Luke 21:37–22:38 ESV
And every day he was teaching in the temple, but at night he went out and lodged on the mount called Olivet. And early in the morning all the people came to him in the temple to hear him.
Now the Feast of Unleavened Bread drew near, which is called the Passover. And the chief priests and the scribes were seeking how to put him to death, for they feared the people.
Then Satan entered into Judas called Iscariot, who was of the number of the twelve. He went away and conferred with the chief priests and officers how he might betray him to them And they were glad, and agreed to give him money. So he consented and sought an opportunity to betray him to them in the absence of a crowd.
Then came the day of Unleavened Bread, on which the Passover lamb had to be sacrificed. So Jesus sent Peter and John, saying, “Go and prepare the Passover for us, that we may eat it.” They said to him, “Where will you have us prepare it?” He said to them, “Behold, when you have entered the city, a man carrying a jar of water will meet you. Follow him into the house that he enters and tell the master of the house, ‘The Teacher says to you, Where is the guest room, where I may eat the Passover with my disciples?’ And he will show you a large upper room furnished; prepare it there.” And they went and found it just as he had told them, and they prepared the Passover.
And when the hour came, he reclined at table, and the apostles with him. And he said to them, “I have earnestly desired to eat this Passover with you before I suffer. For I tell you I will not eat it until it is fulfilled in the kingdom of God.” And he took a cup, and when he had given thanks he said, “Take this, and divide it among yourselves. For I tell you that from now on I will not drink of the fruit of the vine until the kingdom of God comes.” And he took bread, and when he had given thanks, he broke it and gave it to them, saying, “This is my body, which is given for you. Do this in remembrance of me.” And likewise the cup after they had eaten, saying, “This cup that is poured out for you is the new covenant in my blood. But behold, the hand of him who betrays me is with me on the table. For the Son of Man goes as it has been determined, but woe to that man by whom he is betrayed!” And they began to question one another, which of them it could be who was going to do this.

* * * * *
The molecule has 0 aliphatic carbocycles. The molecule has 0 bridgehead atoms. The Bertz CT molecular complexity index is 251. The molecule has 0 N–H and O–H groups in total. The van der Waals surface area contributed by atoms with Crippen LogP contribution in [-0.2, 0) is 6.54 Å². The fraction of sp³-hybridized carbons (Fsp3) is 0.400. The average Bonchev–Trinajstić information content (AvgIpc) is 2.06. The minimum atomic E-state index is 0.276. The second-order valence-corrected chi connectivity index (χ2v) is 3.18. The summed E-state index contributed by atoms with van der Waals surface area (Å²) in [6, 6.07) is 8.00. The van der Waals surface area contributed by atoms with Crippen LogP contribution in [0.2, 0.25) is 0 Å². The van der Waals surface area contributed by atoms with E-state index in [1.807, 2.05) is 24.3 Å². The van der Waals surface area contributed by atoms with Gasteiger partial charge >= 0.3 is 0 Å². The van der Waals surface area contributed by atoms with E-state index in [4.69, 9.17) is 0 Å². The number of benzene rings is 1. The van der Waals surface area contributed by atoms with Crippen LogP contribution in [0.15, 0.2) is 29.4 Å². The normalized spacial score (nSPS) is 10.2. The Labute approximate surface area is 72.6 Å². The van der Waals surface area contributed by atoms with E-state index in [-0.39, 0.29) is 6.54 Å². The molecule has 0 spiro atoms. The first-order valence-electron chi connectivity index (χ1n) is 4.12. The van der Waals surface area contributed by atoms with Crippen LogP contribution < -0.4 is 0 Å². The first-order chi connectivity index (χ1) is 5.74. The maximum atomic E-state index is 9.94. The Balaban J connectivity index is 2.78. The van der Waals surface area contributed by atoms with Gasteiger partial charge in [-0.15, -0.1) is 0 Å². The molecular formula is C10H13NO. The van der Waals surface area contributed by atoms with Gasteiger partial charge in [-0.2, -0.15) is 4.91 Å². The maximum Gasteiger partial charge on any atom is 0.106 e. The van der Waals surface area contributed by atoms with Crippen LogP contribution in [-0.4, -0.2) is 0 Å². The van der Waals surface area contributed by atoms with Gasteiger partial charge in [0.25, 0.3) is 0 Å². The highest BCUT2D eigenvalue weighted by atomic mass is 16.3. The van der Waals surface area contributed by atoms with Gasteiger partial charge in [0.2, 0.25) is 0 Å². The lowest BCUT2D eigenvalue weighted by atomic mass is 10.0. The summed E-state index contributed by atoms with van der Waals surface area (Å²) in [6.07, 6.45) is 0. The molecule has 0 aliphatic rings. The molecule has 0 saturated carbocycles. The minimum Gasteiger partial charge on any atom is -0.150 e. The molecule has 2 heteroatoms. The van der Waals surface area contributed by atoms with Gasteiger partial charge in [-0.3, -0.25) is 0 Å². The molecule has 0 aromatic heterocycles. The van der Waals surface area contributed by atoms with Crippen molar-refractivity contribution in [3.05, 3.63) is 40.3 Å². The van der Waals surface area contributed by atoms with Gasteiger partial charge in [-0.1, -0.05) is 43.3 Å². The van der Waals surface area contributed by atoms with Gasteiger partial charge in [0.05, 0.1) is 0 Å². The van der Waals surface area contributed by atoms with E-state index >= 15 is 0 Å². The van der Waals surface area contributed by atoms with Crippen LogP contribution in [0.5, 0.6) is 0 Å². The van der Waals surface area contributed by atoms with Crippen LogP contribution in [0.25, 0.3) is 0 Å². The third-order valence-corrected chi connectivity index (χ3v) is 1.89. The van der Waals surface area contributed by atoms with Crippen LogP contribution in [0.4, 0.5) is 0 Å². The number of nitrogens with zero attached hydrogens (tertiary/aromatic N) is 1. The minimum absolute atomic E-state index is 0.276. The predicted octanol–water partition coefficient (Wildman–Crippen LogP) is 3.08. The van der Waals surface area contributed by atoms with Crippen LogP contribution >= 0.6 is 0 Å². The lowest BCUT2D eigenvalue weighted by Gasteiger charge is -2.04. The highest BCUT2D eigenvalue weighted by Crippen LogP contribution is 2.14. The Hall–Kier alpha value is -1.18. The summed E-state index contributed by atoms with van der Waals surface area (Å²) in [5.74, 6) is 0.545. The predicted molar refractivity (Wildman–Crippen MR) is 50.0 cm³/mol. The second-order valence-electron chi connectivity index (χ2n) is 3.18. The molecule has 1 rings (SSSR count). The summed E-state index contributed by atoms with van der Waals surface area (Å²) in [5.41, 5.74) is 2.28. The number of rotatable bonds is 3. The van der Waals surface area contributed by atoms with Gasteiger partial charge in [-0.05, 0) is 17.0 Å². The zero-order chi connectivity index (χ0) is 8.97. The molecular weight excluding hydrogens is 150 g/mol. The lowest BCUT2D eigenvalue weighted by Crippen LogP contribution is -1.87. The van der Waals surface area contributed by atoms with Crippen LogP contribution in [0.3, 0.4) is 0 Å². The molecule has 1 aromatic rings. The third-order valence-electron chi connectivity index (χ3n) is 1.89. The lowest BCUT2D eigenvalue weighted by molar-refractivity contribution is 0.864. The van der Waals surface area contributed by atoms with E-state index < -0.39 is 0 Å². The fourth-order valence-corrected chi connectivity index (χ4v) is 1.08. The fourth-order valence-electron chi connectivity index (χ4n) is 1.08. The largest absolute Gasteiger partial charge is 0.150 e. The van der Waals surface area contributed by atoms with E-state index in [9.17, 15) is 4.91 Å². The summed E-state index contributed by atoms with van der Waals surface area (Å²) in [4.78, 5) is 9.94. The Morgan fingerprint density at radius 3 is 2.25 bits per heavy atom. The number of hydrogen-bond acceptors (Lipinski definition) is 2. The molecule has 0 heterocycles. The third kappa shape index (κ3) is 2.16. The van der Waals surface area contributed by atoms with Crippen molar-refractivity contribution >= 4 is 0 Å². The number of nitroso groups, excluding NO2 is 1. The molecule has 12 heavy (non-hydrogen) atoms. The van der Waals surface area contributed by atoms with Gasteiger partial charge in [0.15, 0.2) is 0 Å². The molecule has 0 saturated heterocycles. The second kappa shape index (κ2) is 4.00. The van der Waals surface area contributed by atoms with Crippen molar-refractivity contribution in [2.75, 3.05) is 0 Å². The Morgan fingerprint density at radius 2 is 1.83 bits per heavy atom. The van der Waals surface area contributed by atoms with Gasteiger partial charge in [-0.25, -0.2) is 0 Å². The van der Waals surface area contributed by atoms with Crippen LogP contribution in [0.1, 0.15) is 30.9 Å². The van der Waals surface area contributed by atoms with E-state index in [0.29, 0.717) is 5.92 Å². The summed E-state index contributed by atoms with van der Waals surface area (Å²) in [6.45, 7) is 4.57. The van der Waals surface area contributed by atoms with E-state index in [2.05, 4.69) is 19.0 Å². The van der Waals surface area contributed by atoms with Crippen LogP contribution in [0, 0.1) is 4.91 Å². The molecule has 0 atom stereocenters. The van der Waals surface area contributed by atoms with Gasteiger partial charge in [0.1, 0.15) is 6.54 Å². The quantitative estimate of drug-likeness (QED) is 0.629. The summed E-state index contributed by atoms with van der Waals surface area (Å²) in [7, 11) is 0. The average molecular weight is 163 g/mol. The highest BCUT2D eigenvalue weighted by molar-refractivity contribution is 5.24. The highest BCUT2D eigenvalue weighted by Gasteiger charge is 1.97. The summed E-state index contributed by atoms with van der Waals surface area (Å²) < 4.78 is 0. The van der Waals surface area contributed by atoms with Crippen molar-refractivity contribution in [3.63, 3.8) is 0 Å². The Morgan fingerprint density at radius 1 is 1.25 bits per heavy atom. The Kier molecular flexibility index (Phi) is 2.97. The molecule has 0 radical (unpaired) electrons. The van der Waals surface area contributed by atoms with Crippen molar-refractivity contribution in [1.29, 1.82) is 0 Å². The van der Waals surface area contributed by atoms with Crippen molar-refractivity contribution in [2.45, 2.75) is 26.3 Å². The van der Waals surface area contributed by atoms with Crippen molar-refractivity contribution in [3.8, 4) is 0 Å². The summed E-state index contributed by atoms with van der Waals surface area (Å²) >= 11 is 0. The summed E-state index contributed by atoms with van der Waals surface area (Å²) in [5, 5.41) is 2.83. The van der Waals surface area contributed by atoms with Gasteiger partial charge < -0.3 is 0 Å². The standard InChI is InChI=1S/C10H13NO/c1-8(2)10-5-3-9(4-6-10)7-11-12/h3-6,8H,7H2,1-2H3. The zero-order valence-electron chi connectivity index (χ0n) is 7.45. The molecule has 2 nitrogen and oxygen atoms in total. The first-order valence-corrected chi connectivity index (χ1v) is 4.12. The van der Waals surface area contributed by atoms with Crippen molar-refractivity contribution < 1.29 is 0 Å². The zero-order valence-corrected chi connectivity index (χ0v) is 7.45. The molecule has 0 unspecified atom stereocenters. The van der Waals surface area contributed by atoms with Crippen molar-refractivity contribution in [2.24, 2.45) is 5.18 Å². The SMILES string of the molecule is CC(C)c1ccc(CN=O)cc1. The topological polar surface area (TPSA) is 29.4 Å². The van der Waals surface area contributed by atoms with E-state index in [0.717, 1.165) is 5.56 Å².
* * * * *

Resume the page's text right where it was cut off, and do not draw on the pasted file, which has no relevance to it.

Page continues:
A dispute also arose among them, as to which of them was to be regarded as the greatest. And he said to them, “The kings of the Gentiles exercise lordship over them, and those in authority over them are called benefactors. But not so with you. Rather, let the greatest among you become as the youngest, and the leader as one who serves. For who is the greater, one who reclines at table or one who serves? Is it not the one who reclines at table? But I am among you as the one who serves.
“You are those who have stayed with me in my trials, and I assign to you, as my Father assigned to me, a kingdom, that you may eat and drink at my table in my kingdom and sit on thrones judging the twelve tribes of Israel.
“Simon, Simon, behold, Satan demanded to have you, that he might sift you like wheat, but I have prayed for you that your faith may not fail. And when you have turned again, strengthen your brothers. Peter said to him, “Lord, I am ready to go with you both to prison and to death.” Jesus said, “I tell you, Peter, the rooster will not crow this day, until you deny three times that you know me.”
And he said to them, “When I sent you out with no moneybag or knapsack or sandals, did you lack anything?” They said, “Nothing.” He said to them, “But now let the one who has a moneybag take it, and likewise a knapsack. And let the one who has no sword sell his cloak and buy one. For I tell you that this Scripture must be fulfilled in me: ‘And he was numbered with the transgressors.’ For what is written about me has its fulfillment.” And they said, “Look, Lord, here are two swords.” And he said to them, “It is enough.”
The Passion is upon us. As promised, since these readings are significant in length, I will keep my comments brief.
What I want you to pay particular attention to over these next few days are the surprising and terribly unlikely responses of the cast of characters and the stunning reversals of reality.
Judas, the disciple of Jesus, breaks ranks and betrays him. Joseph of Arimathea, an elite Pharisee, breaks ranks and buries him. Peter, his chief disciple, disowns him. His chief executioner, a Roman centurion, extols him. A Roman governor tries to release him. An unnamed criminal places faith in him.
Things couldn’t be more confusing. In the chaos of the Creator’s crucifixion comes the stunning revelation of who stands with who. Upside down is right side up now. Least is greatest. Last is first. High noon will become pitch dark. In remembering the ancient history of the Passover, the door to the eternal kingdom of God opens wide.
This is April Fool’s Day on steroids—only it’s no joke. So it is with the foolishness of the cross. “For the foolishness of God is wiser than men, and the weakness of God is stronger than men” (1 Cor. 1:25 ESV).
Kneeling . . . it’s the only way to stand in a week like this. It’s why we need the prayer more than ever . . .
Lord Jesus Christ, Son of God, have mercy on me, a sinner.
Lord Jesus Christ, Son of God, have mercy on me, a son/daughter.
Lord Jesus Christ, Son of God, have mercy on me, a saint.
Where and how do you see the foolishness of the cross afoot in your life just now? In your past? Your future?
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